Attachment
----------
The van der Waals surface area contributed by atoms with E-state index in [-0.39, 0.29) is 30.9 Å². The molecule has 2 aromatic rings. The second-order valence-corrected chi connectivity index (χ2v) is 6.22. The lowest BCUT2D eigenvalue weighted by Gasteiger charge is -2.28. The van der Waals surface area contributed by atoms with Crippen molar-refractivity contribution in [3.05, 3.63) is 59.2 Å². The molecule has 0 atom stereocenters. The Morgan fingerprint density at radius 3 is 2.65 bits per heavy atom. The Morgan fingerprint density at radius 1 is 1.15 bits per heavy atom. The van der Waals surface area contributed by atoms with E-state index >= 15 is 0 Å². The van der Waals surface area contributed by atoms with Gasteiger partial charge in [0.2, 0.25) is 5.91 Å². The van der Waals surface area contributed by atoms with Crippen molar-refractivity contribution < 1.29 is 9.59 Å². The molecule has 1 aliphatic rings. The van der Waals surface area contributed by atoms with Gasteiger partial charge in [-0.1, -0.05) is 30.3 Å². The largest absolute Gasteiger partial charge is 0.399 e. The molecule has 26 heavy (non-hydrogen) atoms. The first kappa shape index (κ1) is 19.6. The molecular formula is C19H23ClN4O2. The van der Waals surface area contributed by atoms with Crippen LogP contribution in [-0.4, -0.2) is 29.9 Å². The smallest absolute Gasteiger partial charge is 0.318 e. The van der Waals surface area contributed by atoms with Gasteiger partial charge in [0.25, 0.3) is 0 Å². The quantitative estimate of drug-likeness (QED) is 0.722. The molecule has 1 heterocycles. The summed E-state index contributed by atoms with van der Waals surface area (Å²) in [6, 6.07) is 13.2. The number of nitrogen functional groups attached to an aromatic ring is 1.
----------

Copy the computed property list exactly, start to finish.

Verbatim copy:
The van der Waals surface area contributed by atoms with E-state index in [-0.39, 0.29) is 30.9 Å². The molecule has 2 aromatic rings. The second-order valence-corrected chi connectivity index (χ2v) is 6.22. The lowest BCUT2D eigenvalue weighted by Gasteiger charge is -2.28. The van der Waals surface area contributed by atoms with Crippen molar-refractivity contribution in [3.05, 3.63) is 59.2 Å². The molecule has 0 atom stereocenters. The Morgan fingerprint density at radius 3 is 2.65 bits per heavy atom. The Morgan fingerprint density at radius 1 is 1.15 bits per heavy atom. The van der Waals surface area contributed by atoms with E-state index >= 15 is 0 Å². The van der Waals surface area contributed by atoms with Gasteiger partial charge in [0.2, 0.25) is 5.91 Å². The van der Waals surface area contributed by atoms with Crippen molar-refractivity contribution < 1.29 is 9.59 Å². The molecule has 1 aliphatic rings. The van der Waals surface area contributed by atoms with Gasteiger partial charge in [-0.1, -0.05) is 30.3 Å². The largest absolute Gasteiger partial charge is 0.399 e. The molecule has 26 heavy (non-hydrogen) atoms. The first kappa shape index (κ1) is 19.6. The molecular formula is C19H23ClN4O2. The van der Waals surface area contributed by atoms with Crippen LogP contribution in [-0.4, -0.2) is 29.9 Å². The smallest absolute Gasteiger partial charge is 0.318 e. The van der Waals surface area contributed by atoms with Gasteiger partial charge in [0.25, 0.3) is 0 Å². The quantitative estimate of drug-likeness (QED) is 0.722. The molecule has 1 heterocycles. The summed E-state index contributed by atoms with van der Waals surface area (Å²) in [6, 6.07) is 13.2. The number of nitrogen functional groups attached to an aromatic ring is 1.